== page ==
Since the start of the pandemic, many website companies have had to alter their digital marketing strategies to either attract more page visits, orders or discourage misleading advertisements that may reduce website credibility and traffic.
To prevent misleading information, Facebook removed more than seven million ad posts listed as faulty information in relation to the COVID-19 virus. With other marketing techniques, digital marketers have seen it fit to normalize the societal depiction of the proper ways of dealing with this virus. By doing so, they have altered their message to the public by including practices of social distancing, staying at home, cleanliness, and the usage of masks in their advertisements. For example, NORAD, the North American Aerospace Defense Command, has said to continue its Santa Claus tracking on December 24, 2020, despite the pandemic. For NORAD to keep children safe and aware, they 3D cartoon photos of Santa Claus wearing a mask while riding his sleigh.
A chart from Bazaarvoice.com shows a Year-over-Year (“YoY”) increase in monthly page views and order counts from January 1 - June 30, 2020, averaged from 6,200 different e-commerce (ECOM) websites.
As seen from the chart, before major statewide quarantines, ECOM was already starting to see increases in page views and orders from January - March, increasing 14% in page views and 19% in orders. When former President Donald Trump issued COVID-19 a National Emergency in mid-March, both page views and order counts had a YoY increase to 96% and 88%, respectively. The trending psychology behind this surge in ECOM usage is since most people at this time were in fear of in-person and Brick-in-Mortar alternatives that were still open at the time.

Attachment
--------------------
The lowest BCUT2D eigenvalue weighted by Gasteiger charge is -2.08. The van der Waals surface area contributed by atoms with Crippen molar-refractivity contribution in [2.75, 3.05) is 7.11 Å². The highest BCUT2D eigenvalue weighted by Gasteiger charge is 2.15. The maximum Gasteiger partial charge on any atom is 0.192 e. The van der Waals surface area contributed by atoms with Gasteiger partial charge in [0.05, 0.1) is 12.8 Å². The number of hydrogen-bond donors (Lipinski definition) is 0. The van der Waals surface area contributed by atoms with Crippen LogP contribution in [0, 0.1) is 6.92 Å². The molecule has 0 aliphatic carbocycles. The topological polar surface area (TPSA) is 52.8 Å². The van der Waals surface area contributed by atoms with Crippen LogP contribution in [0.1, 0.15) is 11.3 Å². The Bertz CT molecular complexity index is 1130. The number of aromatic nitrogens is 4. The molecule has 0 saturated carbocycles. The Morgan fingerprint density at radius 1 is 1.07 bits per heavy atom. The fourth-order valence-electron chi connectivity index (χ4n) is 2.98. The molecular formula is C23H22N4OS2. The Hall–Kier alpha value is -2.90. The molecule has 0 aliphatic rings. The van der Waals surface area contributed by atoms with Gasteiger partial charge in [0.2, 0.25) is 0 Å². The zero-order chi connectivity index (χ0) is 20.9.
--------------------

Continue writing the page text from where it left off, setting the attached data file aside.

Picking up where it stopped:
The top trending ECOM sites amid the pandemic from highest YoY growth to least were Toys and Games, Business and Industrial, Sporting Goods, Hardware, Home & Garden, Entertainment, Animal & Pet Supplies, Electronics, and Food/Beverages/Tobacco. Down trending ECOM websites include those that sell products used in pre-pandemic times, such as Luggage websites. Luggage and Bag websites were one of the only websites to see over 10% decreases in page views and order counts.
The COVID-19 pandemic has, fortunately, like ECOM, presented tail-winds to website usage. Financial analysts predicted that for many payment providers, it could also drive new purchasing habits that could leave the companies in a stronger position once the crisis is over. Credit card network websites such as Visa.com, PayPal.com, and Mastercard.com have seen page view and payment volume growth pressured by temporary business closures, elevated unemployment, and a cutback on international travel. Due to recent social distancing and shelter-in-place, these companies have also seen people increasingly move their spending online, as seen with the increase in ECOM popularity. However, for websites such as Squareup.com, with many Brick-in-Mortar operations, the crisis has negatively impacted them.
With countless people laid-off, unemployed, financially distraught, or just bored with too much time on their hands from the COVID-19 pandemic and shelter-in-place, many have fallen into retail trading as a new hobby or job. For instance, Robinhood, an investing platform founded in 2013, has leveraged the crisis to their advantage by inducing millions of people to be a part of their platform since the start of the pandemic. They did this by marketing their easy-to-use trading platform to those who may want to become an equities investor.